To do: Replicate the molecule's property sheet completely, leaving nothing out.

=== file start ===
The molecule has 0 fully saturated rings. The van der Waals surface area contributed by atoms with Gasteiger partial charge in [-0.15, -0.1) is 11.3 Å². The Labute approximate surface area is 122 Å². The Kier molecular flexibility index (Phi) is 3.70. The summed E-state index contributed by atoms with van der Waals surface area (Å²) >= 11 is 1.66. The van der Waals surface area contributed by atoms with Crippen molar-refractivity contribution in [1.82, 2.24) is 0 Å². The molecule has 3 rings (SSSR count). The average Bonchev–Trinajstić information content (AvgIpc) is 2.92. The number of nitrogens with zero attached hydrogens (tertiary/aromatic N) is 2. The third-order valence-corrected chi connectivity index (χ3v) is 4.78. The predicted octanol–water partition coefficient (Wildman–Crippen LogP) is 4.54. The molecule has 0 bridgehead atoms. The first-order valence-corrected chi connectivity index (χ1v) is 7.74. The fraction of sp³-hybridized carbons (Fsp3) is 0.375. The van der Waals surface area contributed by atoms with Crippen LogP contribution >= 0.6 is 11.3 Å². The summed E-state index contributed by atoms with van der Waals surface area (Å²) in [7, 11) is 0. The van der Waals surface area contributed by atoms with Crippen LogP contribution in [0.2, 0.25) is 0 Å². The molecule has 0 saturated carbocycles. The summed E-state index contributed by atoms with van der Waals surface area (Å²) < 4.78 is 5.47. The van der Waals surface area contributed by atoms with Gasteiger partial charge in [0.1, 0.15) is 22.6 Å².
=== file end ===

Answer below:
The molecule has 0 fully saturated rings. The van der Waals surface area contributed by atoms with Gasteiger partial charge in [-0.15, -0.1) is 11.3 Å². The Labute approximate surface area is 122 Å². The Kier molecular flexibility index (Phi) is 3.70. The summed E-state index contributed by atoms with van der Waals surface area (Å²) >= 11 is 1.66. The van der Waals surface area contributed by atoms with Crippen molar-refractivity contribution in [1.82, 2.24) is 0 Å². The molecule has 3 rings (SSSR count). The average Bonchev–Trinajstić information content (AvgIpc) is 2.92. The number of nitrogens with zero attached hydrogens (tertiary/aromatic N) is 2. The third-order valence-corrected chi connectivity index (χ3v) is 4.78. The predicted octanol–water partition coefficient (Wildman–Crippen LogP) is 4.54. The molecule has 0 bridgehead atoms. The first-order valence-corrected chi connectivity index (χ1v) is 7.74. The fraction of sp³-hybridized carbons (Fsp3) is 0.375. The van der Waals surface area contributed by atoms with Crippen LogP contribution >= 0.6 is 11.3 Å². The summed E-state index contributed by atoms with van der Waals surface area (Å²) in [7, 11) is 0. The van der Waals surface area contributed by atoms with Crippen LogP contribution in [0.2, 0.25) is 0 Å². The molecule has 0 saturated carbocycles. The summed E-state index contributed by atoms with van der Waals surface area (Å²) < 4.78 is 5.47. The van der Waals surface area contributed by atoms with Gasteiger partial charge in [0.1, 0.15) is 22.6 Å².